Angels and devils fight grim wars across the five boroughs.

Fans of A Touch Mortal (2011) are advised to reread before they pick up this sequel, as none of the myriad plot threads— some involving delusional, amnesiac or otherwise unreliable narrators—are revisited for forgetful readers. Instead, volume two leads right into a tangle of names: Eden is living with Az and Jarrod, who works with Zach and befriends Sullivan, and all of them distrust Madeline and hide from Luke while seeking Gabe and ignoring Kristen's worsening mental illness... Somewhere in all of this is a paranormal adventure. Eden and allies are mostly Siders, living undead who remain immortal and forgotten after their suicides. Eden and her beloved Az (the angel Azazel, caught in a limbo between heaven and hell) are seeking Gabe, Az's best friend and the angel who Fell at the conclusion of this series' first volume. Inexplicable politics between Eden and the other Sider leaders prevents them from banding together against a common enemy: Luke, otherwise known as Lucifer. As if that weren't bad enough, Heaven's involved now, and neither celestial nor infernal forces seem to be looking out for the best interest of the Siders. Eden has her hands full keeping Az from Falling the rest of the way to hell, seeking Gabe and hiding her own deterioration.

Chaotic . (Paranormal romance. 14-16)

Pub Date: March 1, 2012

ISBN: 978-0-06-200502-1

Page Count: 304

Publisher: Greenwillow Books

Review Posted Online: Dec. 21, 2011

Kirkus Reviews Issue: Jan. 15, 2012

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It’s imaginative enough, but it lacks the convincing philosophical worldbuilding essential to successful fantasy.


From the Temple of Doubt series , Vol. 1

A fantasy series opener pits adolescent angst against an all-powerful religion.

Living in Port Sapphire, on the island of New Meridian in the world of Kuldor, almost-16-year-old Hadara chafes under the tenets of a religion headed by the god Nihil that teaches that magic is superior to anything in nature. Since Hadara and her mother continue the passed-down-in-the-female-line family business of concocting healing potions from plants, the two are regarded with suspicion even as their services are sought out by townspeople. When an object falls from the sky into the marsh, Azwans (mages of Nihil) and their oversized Feroxi guards arrive to investigate, complicating things for Hadara and her family, not least because Hadara begins to have feelings for one of the guards. Although Hadara is a delightfully pert narrator, the story’s foremost tension—her subversive doubt of Nihil’s tenets—fails to reach its full potential because the religious concepts are not convincingly clear enough to weave themselves inextricably into the story. Levy shines brightest in her potent descriptions of settings and her imaginative scenes. Continuity, however, is a recurring problem. Among other lapses, the first two chapters seem to be two separate beginnings.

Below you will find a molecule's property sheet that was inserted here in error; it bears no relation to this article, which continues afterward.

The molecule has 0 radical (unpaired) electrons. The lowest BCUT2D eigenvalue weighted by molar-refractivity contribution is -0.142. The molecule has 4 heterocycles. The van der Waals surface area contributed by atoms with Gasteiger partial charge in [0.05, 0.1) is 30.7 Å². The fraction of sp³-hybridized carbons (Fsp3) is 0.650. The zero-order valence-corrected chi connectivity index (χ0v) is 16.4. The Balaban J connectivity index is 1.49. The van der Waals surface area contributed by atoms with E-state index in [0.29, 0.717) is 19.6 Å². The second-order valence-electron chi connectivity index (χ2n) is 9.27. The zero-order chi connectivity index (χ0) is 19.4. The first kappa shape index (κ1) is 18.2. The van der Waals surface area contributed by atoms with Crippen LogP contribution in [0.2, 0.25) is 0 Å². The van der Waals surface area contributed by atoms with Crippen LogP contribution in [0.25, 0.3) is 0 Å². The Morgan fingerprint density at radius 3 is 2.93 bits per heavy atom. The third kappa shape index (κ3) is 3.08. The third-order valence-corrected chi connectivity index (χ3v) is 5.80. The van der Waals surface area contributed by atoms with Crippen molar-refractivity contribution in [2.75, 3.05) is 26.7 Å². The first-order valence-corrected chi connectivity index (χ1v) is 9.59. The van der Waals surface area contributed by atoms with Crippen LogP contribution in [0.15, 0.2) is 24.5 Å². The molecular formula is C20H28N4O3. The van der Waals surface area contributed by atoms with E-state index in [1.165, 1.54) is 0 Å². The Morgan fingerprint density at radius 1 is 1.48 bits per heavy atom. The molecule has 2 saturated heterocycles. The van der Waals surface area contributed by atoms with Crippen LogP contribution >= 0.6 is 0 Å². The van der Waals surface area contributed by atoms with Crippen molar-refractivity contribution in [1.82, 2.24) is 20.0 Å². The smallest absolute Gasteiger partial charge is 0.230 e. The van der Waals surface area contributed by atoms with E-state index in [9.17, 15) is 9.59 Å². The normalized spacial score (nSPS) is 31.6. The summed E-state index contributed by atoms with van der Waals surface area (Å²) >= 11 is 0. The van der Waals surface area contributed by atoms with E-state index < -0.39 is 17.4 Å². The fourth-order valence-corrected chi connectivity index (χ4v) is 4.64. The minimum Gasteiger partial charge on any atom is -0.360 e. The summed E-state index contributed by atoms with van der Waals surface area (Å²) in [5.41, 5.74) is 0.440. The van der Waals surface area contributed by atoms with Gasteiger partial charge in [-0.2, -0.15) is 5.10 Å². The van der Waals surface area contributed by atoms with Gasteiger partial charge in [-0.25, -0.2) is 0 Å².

It’s imaginative enough, but it lacks the convincing philosophical worldbuilding essential to successful fantasy. (Fantasy. 14-16)

Pub Date: Aug. 4, 2015

ISBN: 978-1-63220-427-1

Page Count: 304

Publisher: Sky Pony Press

Review Posted Online: June 6, 2015

Kirkus Reviews Issue: June 15, 2015

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Forgettable. (Fiction. 14-16)


A dual-narrator novel explores the concept of forgiveness.

Budding poet Sarah is torn between two colleges: Mills, which has offered her a full scholarship, and the University of Washington, whose only appeal is Mr. Haddings. A grad student and poet-in-residence at her school, the charismatic Haddings has Sarah considering a change of plans, to the dismay of Sarah’s controlling mother. Haddings knows he needs to keep the relationship professional, but he’s having a hard time with that. Then, in a moment of distraction, Haddings hits Sarah with his car. Over the next three days, Sarah will cope with the pain, the accident and her worries about her future, while her family—oblivious father, brittle mother and immature brother—and her best friend try to help her. Haddings copes with his crushing guilt, usually making choices that make everything worse. Straining credulity, both Sarah and Haddings wonder if there might be a chance for them still, when the more important question is whether they can ever forgive. Plot events are sequenced poorly and depend far too much on coincidence for their effect; the dual narrative does not provide substantial additional insight, making it feel contrived as well. Stilted dialogue makes characters feel flat, particularly Sarah’s brother.

Forgettable. (Fiction. 14-16)

Pub Date: Oct. 7, 2014

ISBN: 978-0-310-7295-0-1

Page Count: 224

Publisher: Blink

Review Posted Online: July 22, 2014

Kirkus Reviews Issue: Sept. 1, 2014

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